There is a fascinating archive of 12 items from the early days of Thomas Edison's work, including his notes from the Edison Illuminating Company's Pearl Street Station in New York (the first commercial power plant in the world), an 1883 invoice to the City of New York for one month's supply of electricity to 67 street lights, as well as cyanotype photographs of his laboratory ($20,000 to $30,000).

Other intriguing ephemera includes the first printed baseball scorecard, for a game between the Athletic Club of Philadelphia and the Atlantic Club of Brooklyn, 1 October 1866 ($5,000 to $7,500); and an original mechanical plan of the Lusitania’s steam piping by its builders, John Brown & Company, which may hold some clues to the disaster ($10,000 to $15,000).

Among the many early newspapers in the sale are two concerning the Stamp Act, the 30 May 1765 issue of Benjamin Franklin’s The Pennsylvania Gazette, believed to contain the first printed American references to the passage of the act ($10,000 to $15,000), and The Boston Post-Boy, &c. Extraordinary, describing demonstrations at the Liberty Tree, 4 November 1765 ($25,000 to $35,000).

Also related to the Revolution is Sebastian Bauman’s Plan of the Investment of York and Gloucester, Philadelphia, 1782, a visually striking map providing the first and best American view of the final major battle of the Revolution ($15,000 to $25,000).

Among select book highlights are a 1677 Boston first edition of Hubbard’s Narrative of the Troubles with the Indians in New-England ($25,000 to $35,000), and the first English edition of Alexandre Olivier Exquemelin’s Bucaniers of America, London, 1684-85 ($8,000 to $12,000).
Photographs range from cabinet cards from the western United States depicting lawmen, outlaws, cowboys, and Indians to files of press photographs dating from the 1920s to the 1970s, with contemporary captions affixed to the backs.

The sale also features posters from the late 1960s and early 1970s, which capture the era of drugs, rock ‘n’ roll and Vietnam War protests, providing an affordable way to explore 20th-century history and popular culture.

The auction will take place Thursday, September 15 at 1:30 p.m. The items will be on public exhibition Saturday, September 10, from 10 a.m. to 4 p.m.; Monday, September 12 through Wednesday, September 14, from 10 a.m. to 6 p.m.; and Thursday, September 15, from 10 a.m. to noon.

An illustrated catalogue, with information on bidding by mail or fax, is available for $35 from Swann Galleries, Inc., 104 East 25th Street, New York, NY 10010, or online at

For further information, and to make advance arrangements to bid by telephone during the auction, please contact Rick Stattler by telephone at (212) 254-4710, extension 27, or email: Online bidding is available via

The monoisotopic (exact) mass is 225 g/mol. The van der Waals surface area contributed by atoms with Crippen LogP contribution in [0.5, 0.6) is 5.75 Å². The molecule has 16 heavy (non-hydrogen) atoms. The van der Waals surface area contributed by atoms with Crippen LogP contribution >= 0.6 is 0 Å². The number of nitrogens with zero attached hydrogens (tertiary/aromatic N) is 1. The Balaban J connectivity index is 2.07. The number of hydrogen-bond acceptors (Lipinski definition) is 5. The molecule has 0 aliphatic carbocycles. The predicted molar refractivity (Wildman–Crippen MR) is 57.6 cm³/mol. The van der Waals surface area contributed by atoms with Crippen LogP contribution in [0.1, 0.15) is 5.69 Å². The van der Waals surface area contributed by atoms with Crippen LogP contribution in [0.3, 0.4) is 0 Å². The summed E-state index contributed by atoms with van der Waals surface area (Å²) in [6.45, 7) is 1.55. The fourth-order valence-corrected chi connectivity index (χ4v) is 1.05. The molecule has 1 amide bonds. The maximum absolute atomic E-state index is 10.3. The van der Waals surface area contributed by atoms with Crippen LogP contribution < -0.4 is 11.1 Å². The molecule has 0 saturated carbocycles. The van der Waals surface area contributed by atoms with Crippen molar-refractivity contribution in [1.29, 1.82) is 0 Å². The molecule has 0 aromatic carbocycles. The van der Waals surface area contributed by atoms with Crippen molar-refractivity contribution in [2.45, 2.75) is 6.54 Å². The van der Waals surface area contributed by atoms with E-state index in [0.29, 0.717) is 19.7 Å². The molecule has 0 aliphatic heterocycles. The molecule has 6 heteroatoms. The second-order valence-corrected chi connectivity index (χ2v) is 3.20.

# # #
Rebecca Weiss
Media Relations
Swann Galleries
104 East 25th Street
New York, NY 10010
212-254-4710, ext. 23

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Rare Book School welcomes applications for its upcoming course, "The Art of
the Book in Edo and Meiji Japan, 1615-1912," which will be taught by Ellis Tinios, Honorary Lecturer at the University of Leeds, visiting researcher at
Ritsumeikan University in Kyoto, and special assistant to the Japanese Section of the Department of Asia, British Museum. The course will take place during 3-7 October 2011 at the Freer Gallery of Art and the Arthur M. Sackler Gallery Library of the Smithsonian Institution in Washington, DC.

"The Art of the Book in Edo and Meiji Japan, 1615-1912" focuses on the
unique style, subject matter, technique, and beauty of the illustrated woodblock printed books produced during this time period. Through daily lectures, discussions, and hands-on sessions, students will view examples of some of the most significant books produced in Edo and Meiji Japan. The course will include: key features of history and achievements of prominent artists during this period; the physical characteristics of Japanese books; the change and continuity of art book production; the impact of imported Chinese and Western books; and issues of collecting and appreciating Japanese illustrated books in Europe and America. No previous knowledge of Japanese language or art history is required for this course.

For a full course description, please visit

*About Rare Book School*

Rare Book School (RBS) offers week-long continuing-education opportunities
for students from all disciplines and levels to study the history of written, printed, and born digital materials with leading scholars and professionals in the field. Admission to courses is competitive. RBS faculty members start making their first round of admission decisions four months before their courses begin. After this, RBS faculty review applications as they are received.